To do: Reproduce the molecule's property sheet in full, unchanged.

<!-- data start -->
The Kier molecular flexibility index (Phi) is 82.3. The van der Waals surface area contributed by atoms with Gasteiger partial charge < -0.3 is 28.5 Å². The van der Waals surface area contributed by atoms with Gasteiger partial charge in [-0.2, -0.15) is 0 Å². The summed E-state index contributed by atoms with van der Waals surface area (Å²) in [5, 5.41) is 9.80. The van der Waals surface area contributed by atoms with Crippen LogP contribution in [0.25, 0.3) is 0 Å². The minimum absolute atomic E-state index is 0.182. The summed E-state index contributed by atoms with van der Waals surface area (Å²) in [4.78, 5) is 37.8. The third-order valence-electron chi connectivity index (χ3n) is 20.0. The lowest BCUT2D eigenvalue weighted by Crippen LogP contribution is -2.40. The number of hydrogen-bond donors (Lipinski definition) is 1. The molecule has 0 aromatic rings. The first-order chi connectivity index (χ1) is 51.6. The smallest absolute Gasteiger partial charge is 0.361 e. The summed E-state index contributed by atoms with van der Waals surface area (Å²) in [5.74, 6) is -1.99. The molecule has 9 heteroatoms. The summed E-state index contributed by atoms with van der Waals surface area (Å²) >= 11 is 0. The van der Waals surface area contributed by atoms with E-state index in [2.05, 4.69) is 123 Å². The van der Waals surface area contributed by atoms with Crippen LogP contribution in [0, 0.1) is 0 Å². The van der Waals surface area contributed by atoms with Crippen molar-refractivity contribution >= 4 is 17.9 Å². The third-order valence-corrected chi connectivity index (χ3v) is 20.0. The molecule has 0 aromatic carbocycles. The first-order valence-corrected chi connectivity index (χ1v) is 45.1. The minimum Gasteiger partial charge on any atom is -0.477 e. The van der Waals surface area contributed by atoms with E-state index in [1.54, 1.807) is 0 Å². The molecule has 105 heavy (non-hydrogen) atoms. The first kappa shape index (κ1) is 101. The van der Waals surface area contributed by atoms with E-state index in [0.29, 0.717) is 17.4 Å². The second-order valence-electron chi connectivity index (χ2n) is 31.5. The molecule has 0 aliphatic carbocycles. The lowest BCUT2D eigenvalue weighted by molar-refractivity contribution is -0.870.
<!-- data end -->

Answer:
The Kier molecular flexibility index (Phi) is 82.3. The van der Waals surface area contributed by atoms with Gasteiger partial charge < -0.3 is 28.5 Å². The van der Waals surface area contributed by atoms with Gasteiger partial charge in [-0.2, -0.15) is 0 Å². The summed E-state index contributed by atoms with van der Waals surface area (Å²) in [5, 5.41) is 9.80. The van der Waals surface area contributed by atoms with Crippen LogP contribution in [0.25, 0.3) is 0 Å². The minimum absolute atomic E-state index is 0.182. The summed E-state index contributed by atoms with van der Waals surface area (Å²) in [4.78, 5) is 37.8. The third-order valence-electron chi connectivity index (χ3n) is 20.0. The lowest BCUT2D eigenvalue weighted by Crippen LogP contribution is -2.40. The number of hydrogen-bond donors (Lipinski definition) is 1. The molecule has 0 aromatic rings. The first-order chi connectivity index (χ1) is 51.6. The smallest absolute Gasteiger partial charge is 0.361 e. The summed E-state index contributed by atoms with van der Waals surface area (Å²) in [5.74, 6) is -1.99. The molecule has 9 heteroatoms. The summed E-state index contributed by atoms with van der Waals surface area (Å²) >= 11 is 0. The van der Waals surface area contributed by atoms with E-state index in [2.05, 4.69) is 123 Å². The van der Waals surface area contributed by atoms with Crippen LogP contribution in [0, 0.1) is 0 Å². The van der Waals surface area contributed by atoms with Crippen molar-refractivity contribution >= 4 is 17.9 Å². The third-order valence-corrected chi connectivity index (χ3v) is 20.0. The molecule has 0 aromatic carbocycles. The first-order valence-corrected chi connectivity index (χ1v) is 45.1. The minimum Gasteiger partial charge on any atom is -0.477 e. The van der Waals surface area contributed by atoms with E-state index in [1.54, 1.807) is 0 Å². The molecule has 105 heavy (non-hydrogen) atoms. The first kappa shape index (κ1) is 101. The van der Waals surface area contributed by atoms with E-state index in [0.29, 0.717) is 17.4 Å². The second-order valence-electron chi connectivity index (χ2n) is 31.5. The molecule has 0 aliphatic carbocycles. The lowest BCUT2D eigenvalue weighted by molar-refractivity contribution is -0.870.